The Story Is in the Pictures

Learning from the Past

My university is allowing me to attempt an AT thru-hike if I can directly tie it to the research I conduct as a professor. Some of the research that I’ll conduct aims to understand people’s lived experiences. This kind of research not only reports what people say, but creates meaning from the stories in a way that connects with people or uses theory and philosophy to explain the story.

While preparing for my thru-hike and the research I’ll do during it, I’ve bought every book on the AT that I can get my hands on. Among the many stories, I felt connected to Earl Shaffer’s memoir, Walking with Spring. Mr. Shaffer’s book recounts the first thru-hike of the AT that he undertook from April 4 to August 5, 1948. While reviewing the notes I had taken in it, I stopped on the following passage in the first chapter:

“In April-true first month of the year-the woods are at their finest, with the buildings and leafing of trees, the blooming of flowers, the full-flowing streams and waterfalls, the rainswept blue of the sky. And the little old Retina, rugged and dependable, would record the beautiful scenes.”

The “little old Retina” was his camera, and I was curious to learn more about it. I researched Kodak Retina cameras, and found that the Kodak Retina was a series of cameras that ran from 1934-1959. In fact, Sir Edmund Hillary took the famous picture of Tenzing Norgay after climbing Mount Everest for the first time with one. After reviewing the models, I figured out that there were ten possible models that Mr. Shaffer could have used.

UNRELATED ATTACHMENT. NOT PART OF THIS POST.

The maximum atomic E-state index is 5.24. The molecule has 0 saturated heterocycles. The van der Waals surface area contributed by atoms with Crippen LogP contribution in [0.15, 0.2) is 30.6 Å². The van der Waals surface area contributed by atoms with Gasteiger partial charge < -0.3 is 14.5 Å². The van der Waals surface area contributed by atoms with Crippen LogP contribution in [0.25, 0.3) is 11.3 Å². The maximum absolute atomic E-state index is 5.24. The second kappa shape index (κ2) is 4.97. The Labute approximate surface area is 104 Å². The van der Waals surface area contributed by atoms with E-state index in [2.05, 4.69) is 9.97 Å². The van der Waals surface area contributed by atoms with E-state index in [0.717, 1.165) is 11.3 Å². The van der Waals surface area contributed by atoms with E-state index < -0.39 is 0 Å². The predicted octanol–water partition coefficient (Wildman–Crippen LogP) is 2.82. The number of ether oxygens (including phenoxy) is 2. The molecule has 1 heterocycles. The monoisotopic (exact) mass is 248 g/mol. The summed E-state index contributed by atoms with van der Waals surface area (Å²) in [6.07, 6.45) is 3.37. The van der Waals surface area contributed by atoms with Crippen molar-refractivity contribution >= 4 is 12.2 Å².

After more searching, I found that in 2002 a large collection of Mr. Shaffer’s was donated to the Smithsonian, and that the entire collection had been cataloged. Anyone can read the descriptions of the items and also see scanned copies of the photos that Mr. Shaffer took. The collection indicated that a Kodak camera was included in the collection, but gave no details about it. I emailed the archivist for the collection, who put me in contact with the curator who maintained the actual artifacts. They did not have the model information, but sent me pictures of the camera, and I was able to identify it as a Kodak Retina I Type 148, which was manufactured between 1939-1941. After some hunting on eBay, I was able to find one in remarkable condition for its age, and that’s how I came to own the same camera that Earl Shaffer used on his 1948 thru-hike.

Sharing with the Future

My planned start date is April 4, 2020, the same date that Earl Shaffer started. I had planned for early April because of the feasibility with my teaching schedule. Ironically, when I drafted my original hiking plan with an April 4 start date, without planning, my summit of Katahdin was scheduled for August 5; the same as Earl Shaffer’s. I thought about the similarities and differences that backpacking and the AT itself have experienced between 1948 and 2020, but one thing that I suspect is the same are the stories. Not the stories themselves, but that along the way, people have the opportunity to create meaning for the hike, and make sense of the circumstances that led them to undertake it. Within my research, I’m hoping to bring life to the parallels that unite all hikers, both those from yesteryear and today.

The opportunity to not just “Hike with Spring” in 2020, but to also “Hike with Earl” is a pretty neat opportunity. My little old Retina needs some maintenance before it’s ready to regularly take pictures, but with any luck, it will be ready for my thru-hike this spring. Weighing in at 16.5 ounces, it’s not exactly ultralight, but I’m eager to see the story that I know it can tell.


Twitter & Instagram: @EvBasedAthletic


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Comments 4

  • David Odell : Oct 14th

    Cool story today. Good luck on your AT hike. Will be looking forward to your on trail blog.
    David Odell AT71 PCT72 CDT77

    • Marshall J Milbrath : Oct 14th

      Thanks for the well-wishes David!

  • TBR : Oct 14th

    So, are you taking the Kodak Retina with you on your AT hike?

    What kind of film does it use — and is that film still available?

    Had a Kodak box camera growing up.

  • Marshall J Milbrath : Oct 14th

    That’s the plan if I can get it working reliably and justify having it in my pack. It actually only takes 35mm film.


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